A lot of people ask why Whitney Mercilus (DE, Illinois) isn’t universally ranked higher than the late first round. He was the NCAA leader for sacks in 2011 with 16 in total and this isn’t a great year for pure pass rushers. So what gives? He’s not listed among Todd McShay’s top-32 for the draft or his latest mock draft. There’s always room for productive pass rushers, which is why I’ve consistently ranked him in the 16-32 range. Yet I’m still finding Mercilus one of the toughest players to work out. What defines him? What is going to make him a force at the next level, or what will hold him back? I keep coming back to these questions and I’m still searching for the answers.
On the one hand you see a player very capable of beating a blocker around the edge. I like his competitive spirit and you’re going to get a player who will keep thinking of ways to beat an opponent. In the video above you’ll see an instance towards the end of the UCLA game where he’s taken out of five consecutive plays by the left tackle, but on the sixth he beats him with a side-step counter. He’s worked the guy out, found a weakness and forced the error. He looks like an athlete, but you expect that from a pass rusher listed at around 6-3/6-4 and 265lbs. Mercilus was clearly the most productive pass rusher in the NCAA in 2011, registering three more sacks than his nearest rival.
At the same time, far too often in this tape he’s being beaten by tight ends. If you’re going to draft a pass rusher in round one, surely he should be dominating college tight ends? It was frustrating to see examples of speed and tenacity mixed in with mediocrity as he struggled to shed a tight end protecting the blind side against Illinois’ supposed best rusher. That’s when the concern kicks in – if he can’t beat a tight end in the PAC-12, how’s he going to get on against pro-left tackle’s? Illinois mixed him around into different positions, had him standing up and with his hand in the dirt. He never looked truly comfortable apart from when he was rushing an edge 1-on-1 and he might be a bit limited in that sense.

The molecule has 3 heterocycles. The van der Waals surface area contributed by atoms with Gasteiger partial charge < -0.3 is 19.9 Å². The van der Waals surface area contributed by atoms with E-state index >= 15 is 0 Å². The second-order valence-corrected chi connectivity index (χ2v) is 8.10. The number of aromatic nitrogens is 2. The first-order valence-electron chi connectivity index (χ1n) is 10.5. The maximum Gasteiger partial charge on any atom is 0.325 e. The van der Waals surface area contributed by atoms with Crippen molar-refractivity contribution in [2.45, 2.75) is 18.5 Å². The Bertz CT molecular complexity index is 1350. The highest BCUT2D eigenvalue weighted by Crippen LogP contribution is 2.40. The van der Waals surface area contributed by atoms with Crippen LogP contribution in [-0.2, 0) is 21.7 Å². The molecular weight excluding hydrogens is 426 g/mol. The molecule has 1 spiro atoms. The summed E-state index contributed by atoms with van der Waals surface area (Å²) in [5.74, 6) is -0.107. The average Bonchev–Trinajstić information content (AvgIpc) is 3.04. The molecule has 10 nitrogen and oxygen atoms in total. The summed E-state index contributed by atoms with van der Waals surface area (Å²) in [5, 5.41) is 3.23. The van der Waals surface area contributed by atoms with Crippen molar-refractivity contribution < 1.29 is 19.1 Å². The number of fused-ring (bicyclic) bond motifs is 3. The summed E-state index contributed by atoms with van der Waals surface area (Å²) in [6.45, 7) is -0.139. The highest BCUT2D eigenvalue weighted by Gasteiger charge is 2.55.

I’ve seen better pure pass rushers not just in this class, but in other drafts too – yet none of them came close to getting 16 sacks in a single season. So what gives? Am I missing something here? Does he just have an intangible knack of getting to the quarterback – and if so will it translate to the next level? Or has he just had one tremendous season, perhaps with a bit of fortune, and now he’s going to make some money off the back of it? I’m pretty suspicious of Mercilus as a round one pick and would avoid him in that 16-32 range. Yet part of me is also thoroughly intrigued if he lasts until Seattle’s pick in round two. You’d almost have to roll the dice and take him in that range.
I don’t expect Mercilus to be an option for the Seahawks in round one with Courtney Upshaw, Quinton Coples and Melvin Ingram all more realistic (and predictable) alternatives. I’ll still be watching him closely at the combine and hope to see further tape in the future. It may take until April to work out just how good (or bad) he really is. See below for the tape review – the video was once again provided by JMPasq:
0:01 – 0:34 – In the first three plays highlighted in this video, Mercilus is pretty easily dealt with by a single block. At 0:34 he has to deal with a double team and again is kept quiet. He doesn’t flash violent hands or a lot of upper body power, he doesn’t tend to bull rush and he can’t punch a blocker in the chest to buy an advantage. In the first three plays he also lined up in different positions – at both left and right end, while also standing in a central position attacking the A gap.